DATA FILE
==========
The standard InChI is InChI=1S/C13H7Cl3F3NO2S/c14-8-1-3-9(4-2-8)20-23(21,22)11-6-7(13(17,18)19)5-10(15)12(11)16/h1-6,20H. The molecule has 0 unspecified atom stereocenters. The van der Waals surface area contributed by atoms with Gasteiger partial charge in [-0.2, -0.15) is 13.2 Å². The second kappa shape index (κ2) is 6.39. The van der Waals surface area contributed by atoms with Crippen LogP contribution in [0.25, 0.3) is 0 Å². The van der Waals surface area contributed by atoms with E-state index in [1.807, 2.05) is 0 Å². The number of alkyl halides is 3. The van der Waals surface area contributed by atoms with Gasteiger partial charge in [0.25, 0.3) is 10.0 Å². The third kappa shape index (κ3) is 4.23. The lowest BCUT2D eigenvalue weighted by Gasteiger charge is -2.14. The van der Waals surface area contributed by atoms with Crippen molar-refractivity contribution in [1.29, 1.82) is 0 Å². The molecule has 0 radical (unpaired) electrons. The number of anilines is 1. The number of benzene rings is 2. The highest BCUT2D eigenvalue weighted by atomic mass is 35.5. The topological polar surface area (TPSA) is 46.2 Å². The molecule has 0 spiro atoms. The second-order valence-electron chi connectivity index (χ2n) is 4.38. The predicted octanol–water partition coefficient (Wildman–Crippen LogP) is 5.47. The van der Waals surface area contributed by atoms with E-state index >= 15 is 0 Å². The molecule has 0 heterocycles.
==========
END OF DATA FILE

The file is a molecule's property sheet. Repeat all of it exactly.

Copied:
The standard InChI is InChI=1S/C13H7Cl3F3NO2S/c14-8-1-3-9(4-2-8)20-23(21,22)11-6-7(13(17,18)19)5-10(15)12(11)16/h1-6,20H. The molecule has 0 unspecified atom stereocenters. The van der Waals surface area contributed by atoms with Gasteiger partial charge in [-0.2, -0.15) is 13.2 Å². The second kappa shape index (κ2) is 6.39. The van der Waals surface area contributed by atoms with Crippen LogP contribution in [0.25, 0.3) is 0 Å². The van der Waals surface area contributed by atoms with E-state index in [1.807, 2.05) is 0 Å². The number of alkyl halides is 3. The van der Waals surface area contributed by atoms with Gasteiger partial charge in [0.25, 0.3) is 10.0 Å². The third kappa shape index (κ3) is 4.23. The lowest BCUT2D eigenvalue weighted by Gasteiger charge is -2.14. The van der Waals surface area contributed by atoms with Crippen molar-refractivity contribution in [1.29, 1.82) is 0 Å². The molecule has 0 radical (unpaired) electrons. The number of anilines is 1. The number of benzene rings is 2. The highest BCUT2D eigenvalue weighted by atomic mass is 35.5. The topological polar surface area (TPSA) is 46.2 Å². The molecule has 0 spiro atoms. The second-order valence-electron chi connectivity index (χ2n) is 4.38. The predicted octanol–water partition coefficient (Wildman–Crippen LogP) is 5.47. The van der Waals surface area contributed by atoms with E-state index >= 15 is 0 Å². The molecule has 0 heterocycles.